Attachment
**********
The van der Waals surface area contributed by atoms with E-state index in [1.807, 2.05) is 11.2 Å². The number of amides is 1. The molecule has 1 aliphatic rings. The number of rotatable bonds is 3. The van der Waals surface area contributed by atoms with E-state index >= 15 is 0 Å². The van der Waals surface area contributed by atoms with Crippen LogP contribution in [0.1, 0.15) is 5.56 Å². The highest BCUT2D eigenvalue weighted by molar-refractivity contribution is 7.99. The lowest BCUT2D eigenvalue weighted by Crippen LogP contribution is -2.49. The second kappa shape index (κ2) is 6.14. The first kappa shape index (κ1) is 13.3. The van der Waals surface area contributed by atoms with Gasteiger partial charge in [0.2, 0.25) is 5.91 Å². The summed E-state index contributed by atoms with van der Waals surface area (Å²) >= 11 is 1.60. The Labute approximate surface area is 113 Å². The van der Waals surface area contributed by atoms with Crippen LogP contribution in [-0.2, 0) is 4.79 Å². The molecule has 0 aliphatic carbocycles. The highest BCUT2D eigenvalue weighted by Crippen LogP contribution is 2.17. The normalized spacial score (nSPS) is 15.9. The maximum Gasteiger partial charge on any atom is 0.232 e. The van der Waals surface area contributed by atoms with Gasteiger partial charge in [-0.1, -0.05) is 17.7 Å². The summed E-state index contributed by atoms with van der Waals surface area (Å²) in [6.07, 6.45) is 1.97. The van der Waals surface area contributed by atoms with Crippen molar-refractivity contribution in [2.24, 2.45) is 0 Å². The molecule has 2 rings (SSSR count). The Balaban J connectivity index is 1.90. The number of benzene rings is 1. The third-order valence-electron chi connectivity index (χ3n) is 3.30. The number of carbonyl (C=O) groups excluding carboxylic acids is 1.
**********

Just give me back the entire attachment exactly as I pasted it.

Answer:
The van der Waals surface area contributed by atoms with E-state index in [1.807, 2.05) is 11.2 Å². The number of amides is 1. The molecule has 1 aliphatic rings. The number of rotatable bonds is 3. The van der Waals surface area contributed by atoms with E-state index >= 15 is 0 Å². The van der Waals surface area contributed by atoms with Crippen LogP contribution in [0.1, 0.15) is 5.56 Å². The highest BCUT2D eigenvalue weighted by molar-refractivity contribution is 7.99. The lowest BCUT2D eigenvalue weighted by Crippen LogP contribution is -2.49. The second kappa shape index (κ2) is 6.14. The first kappa shape index (κ1) is 13.3. The van der Waals surface area contributed by atoms with Gasteiger partial charge in [0.2, 0.25) is 5.91 Å². The summed E-state index contributed by atoms with van der Waals surface area (Å²) >= 11 is 1.60. The Labute approximate surface area is 113 Å². The van der Waals surface area contributed by atoms with Crippen LogP contribution in [-0.2, 0) is 4.79 Å². The molecule has 0 aliphatic carbocycles. The highest BCUT2D eigenvalue weighted by Crippen LogP contribution is 2.17. The normalized spacial score (nSPS) is 15.9. The maximum Gasteiger partial charge on any atom is 0.232 e. The van der Waals surface area contributed by atoms with Gasteiger partial charge in [-0.1, -0.05) is 17.7 Å². The summed E-state index contributed by atoms with van der Waals surface area (Å²) in [6.07, 6.45) is 1.97. The van der Waals surface area contributed by atoms with Crippen molar-refractivity contribution in [2.24, 2.45) is 0 Å². The molecule has 2 rings (SSSR count). The Balaban J connectivity index is 1.90. The number of benzene rings is 1. The third-order valence-electron chi connectivity index (χ3n) is 3.30. The number of carbonyl (C=O) groups excluding carboxylic acids is 1.